It was just a day like any other day. It was filled with lots of action, excitement and pressure. The restaurant business is tough, but you love it. Your head hits the pillow and soon you plunge into a deep sleep. You dream that you are at the grocery store and you just purchased a six bags of groceries at one store. Even though the mayo is 30 cents more at your favorite grocery store than the discount place across town, you recognize that it's not worth your time to travel to more than one store to save a buck. All in all, you feel pretty good about the $150 you spent on 6 bags of groceries.
As you roll your six bags of groceries toward your car, you suddenly realize that there are six identical cars parked next to one another. It quickly becomes clear that each one of them belongs to you. Strange. With a sigh, you accept the challenge before you, placing one bag into each car. Obviously, you cannot drive all the cars at once, so perhaps you could drive one car at a time, deliver the groceries then come back for the next car. You live across town, so walking back is not practical and driving back would mean that all your cars, save one, would end up at the grocery store parking lot. So, being the crafty business person that you are, you hire five strangers at $20 each to drive them home. When you get home each driver insists upon a $5 handling fee for helping you carry the groceries into your home. With fuel costs, it just cost you over $300 for $150 worth of groceries.
Flash, poof and you find yourself back in the checkout lane at the grocery store. It's not a new trip but the same one you just experienced. Wow, you realize that you are in a "Groundhog Day" scenario, and like Bill Murray's character, you will be condemned to solving the same problem over and over again,
This time as you approach the same six cars with the same six bags of groceries you decide to give five cars away to the strangers (after all, it's only a dream). You smile as they drive away and think to yourself, good riddance! Let those poor saps deal with the maintenance and fuel costs. You turn and load your six bags of groceries into your car and head home. Your $150 worth of groceries now cost you less than $160. You still wish to yourself that the whole process was quicker and less strenuous. Six bags means three trips from car to kitchen counter.
Flash, poof and this time you find yourself at home sitting at your kitchen table and writing your grocery list. You soon realize it's the same list you used to buy the previous six bags of groceries.
You think to yourself, "After my last brilliant move, I ended up with more money in my pocket and more free time without having to manage the five strangers, plus the fuel and maintenance on six vehicles."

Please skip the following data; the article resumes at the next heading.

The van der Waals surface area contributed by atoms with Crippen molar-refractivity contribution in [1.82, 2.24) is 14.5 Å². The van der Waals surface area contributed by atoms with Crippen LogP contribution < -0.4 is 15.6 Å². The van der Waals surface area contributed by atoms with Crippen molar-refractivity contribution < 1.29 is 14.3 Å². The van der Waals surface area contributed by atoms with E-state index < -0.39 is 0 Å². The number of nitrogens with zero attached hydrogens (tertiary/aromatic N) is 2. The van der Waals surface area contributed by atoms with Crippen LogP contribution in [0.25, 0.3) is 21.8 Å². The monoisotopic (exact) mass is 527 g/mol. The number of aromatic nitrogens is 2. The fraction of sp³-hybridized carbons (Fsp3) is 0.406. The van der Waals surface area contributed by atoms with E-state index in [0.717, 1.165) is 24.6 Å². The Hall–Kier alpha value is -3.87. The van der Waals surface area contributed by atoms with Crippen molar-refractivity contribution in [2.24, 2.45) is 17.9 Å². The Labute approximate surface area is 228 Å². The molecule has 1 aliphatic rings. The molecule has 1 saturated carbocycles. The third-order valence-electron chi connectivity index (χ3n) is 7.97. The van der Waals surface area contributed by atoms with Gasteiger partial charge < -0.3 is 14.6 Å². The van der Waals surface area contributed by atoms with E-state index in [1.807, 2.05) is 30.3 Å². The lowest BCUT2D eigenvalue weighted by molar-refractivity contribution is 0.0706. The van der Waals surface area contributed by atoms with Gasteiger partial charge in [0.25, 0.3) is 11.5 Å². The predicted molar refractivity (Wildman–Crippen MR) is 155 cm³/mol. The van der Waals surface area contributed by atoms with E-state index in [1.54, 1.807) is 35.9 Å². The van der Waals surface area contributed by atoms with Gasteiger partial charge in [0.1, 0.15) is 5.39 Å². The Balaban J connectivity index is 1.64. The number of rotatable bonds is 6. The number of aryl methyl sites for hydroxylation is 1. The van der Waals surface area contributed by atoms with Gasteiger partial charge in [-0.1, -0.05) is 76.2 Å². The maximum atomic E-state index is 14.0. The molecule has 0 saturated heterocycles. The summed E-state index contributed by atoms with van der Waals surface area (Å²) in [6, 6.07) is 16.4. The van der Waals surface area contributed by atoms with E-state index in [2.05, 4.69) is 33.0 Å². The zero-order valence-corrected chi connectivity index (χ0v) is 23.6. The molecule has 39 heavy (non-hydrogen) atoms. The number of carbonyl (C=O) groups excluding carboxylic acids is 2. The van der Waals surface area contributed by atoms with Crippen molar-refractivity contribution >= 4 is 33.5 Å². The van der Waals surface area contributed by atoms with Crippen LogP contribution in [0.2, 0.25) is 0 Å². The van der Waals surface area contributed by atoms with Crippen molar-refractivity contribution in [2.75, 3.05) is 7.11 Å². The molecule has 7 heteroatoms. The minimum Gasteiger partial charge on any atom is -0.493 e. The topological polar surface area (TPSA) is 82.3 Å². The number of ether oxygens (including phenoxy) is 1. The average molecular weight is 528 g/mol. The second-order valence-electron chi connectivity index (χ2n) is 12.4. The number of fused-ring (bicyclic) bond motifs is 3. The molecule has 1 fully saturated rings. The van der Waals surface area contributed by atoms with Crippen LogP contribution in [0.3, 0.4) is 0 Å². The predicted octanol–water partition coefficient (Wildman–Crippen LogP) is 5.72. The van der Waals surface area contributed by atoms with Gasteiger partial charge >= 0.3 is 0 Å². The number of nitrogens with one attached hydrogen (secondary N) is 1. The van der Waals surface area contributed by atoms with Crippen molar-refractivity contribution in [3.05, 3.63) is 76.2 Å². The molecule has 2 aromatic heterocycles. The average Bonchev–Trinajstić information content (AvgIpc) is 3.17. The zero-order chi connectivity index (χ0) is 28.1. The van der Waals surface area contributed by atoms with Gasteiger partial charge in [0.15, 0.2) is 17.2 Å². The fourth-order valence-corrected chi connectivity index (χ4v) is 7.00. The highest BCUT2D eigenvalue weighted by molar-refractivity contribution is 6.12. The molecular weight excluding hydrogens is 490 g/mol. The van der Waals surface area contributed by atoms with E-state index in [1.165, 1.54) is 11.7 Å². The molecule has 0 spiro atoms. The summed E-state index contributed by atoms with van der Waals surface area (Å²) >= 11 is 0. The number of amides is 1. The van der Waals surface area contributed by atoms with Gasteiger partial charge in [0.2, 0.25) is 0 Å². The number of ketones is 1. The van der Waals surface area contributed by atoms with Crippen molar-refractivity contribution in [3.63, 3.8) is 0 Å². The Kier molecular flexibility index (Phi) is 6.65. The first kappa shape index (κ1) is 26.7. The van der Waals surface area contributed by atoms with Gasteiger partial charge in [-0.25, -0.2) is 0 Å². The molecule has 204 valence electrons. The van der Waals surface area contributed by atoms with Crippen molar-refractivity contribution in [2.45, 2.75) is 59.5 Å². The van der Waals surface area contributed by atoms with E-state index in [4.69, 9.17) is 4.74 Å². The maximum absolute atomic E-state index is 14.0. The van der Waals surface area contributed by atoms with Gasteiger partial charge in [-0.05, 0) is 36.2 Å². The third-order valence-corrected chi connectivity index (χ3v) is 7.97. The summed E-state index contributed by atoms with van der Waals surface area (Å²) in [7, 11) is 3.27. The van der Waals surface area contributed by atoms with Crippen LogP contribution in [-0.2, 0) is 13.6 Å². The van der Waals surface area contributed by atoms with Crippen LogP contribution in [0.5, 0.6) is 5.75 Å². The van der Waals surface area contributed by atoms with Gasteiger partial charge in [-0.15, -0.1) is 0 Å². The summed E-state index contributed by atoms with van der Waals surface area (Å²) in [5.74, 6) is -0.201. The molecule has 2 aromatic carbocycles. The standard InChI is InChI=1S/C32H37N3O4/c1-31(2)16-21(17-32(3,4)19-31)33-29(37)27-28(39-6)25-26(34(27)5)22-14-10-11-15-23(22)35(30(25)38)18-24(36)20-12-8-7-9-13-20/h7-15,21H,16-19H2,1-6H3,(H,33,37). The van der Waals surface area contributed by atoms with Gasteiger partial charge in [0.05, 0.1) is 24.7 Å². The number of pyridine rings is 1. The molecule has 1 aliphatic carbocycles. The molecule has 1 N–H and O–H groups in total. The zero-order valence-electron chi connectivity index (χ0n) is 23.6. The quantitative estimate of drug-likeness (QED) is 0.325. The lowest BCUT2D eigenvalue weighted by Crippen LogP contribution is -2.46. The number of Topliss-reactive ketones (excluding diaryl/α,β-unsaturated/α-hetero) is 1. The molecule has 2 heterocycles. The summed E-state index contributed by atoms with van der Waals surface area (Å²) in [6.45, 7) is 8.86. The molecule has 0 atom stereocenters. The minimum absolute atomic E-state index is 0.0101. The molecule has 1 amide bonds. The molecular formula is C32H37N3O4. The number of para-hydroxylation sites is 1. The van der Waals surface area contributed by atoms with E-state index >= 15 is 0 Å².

You consider that it is still taking quite a bit of time to perform this routine task and there are so many other things that are higher priorities. You're an entrepreneur and respect time management. Plus, you want to get out of this crazy dream! Somehow you need to make it even easier to get your supplies. You go to your computer and start searching for a solution. You find a website that contains a list of all the groceries you could ever imagine. This makes it very easy for you to make a list and shop for the items you need. You pay the $150 + $10 for delivery. Your order is delivered to you the next day. Meanwhile you enjoy more time with your family and even squeeze in a round of golf. You marvel at your genius and realize that you were able to get more done buy only spending $10 more. Factor in your time and that's a bargain.
Good news! You awake feeling rested. Phew. What a crazy dream. Or, was it?
In comparing these three dream scenarios to real life, imagine the grocery store as the repository for all the tributary supplies your restaurant chain needs to operate. Everything else is your supply chain. Based on our experience, it's surprising that more than three quarters of restaurant chains are driving six or more proverbial cars to and from the grocery store. Of that there are a large number of chains that are still driving to and from multiple grocery stores. There are even some who own their own grocery store! A smaller percentage are still doing all the work themselves and are selecting, packing and shipping. The happiest, most profitable and mentally sound are those who are living the dream (dream No. 3 -- that is).
Jon Sooy is VP of Sales and Marketing at Golden Pacific Systems. Dedicated to driving savings with next generation supply chain management solutions, Golden Pacific is revolutionizing the way multi-unit concepts do business.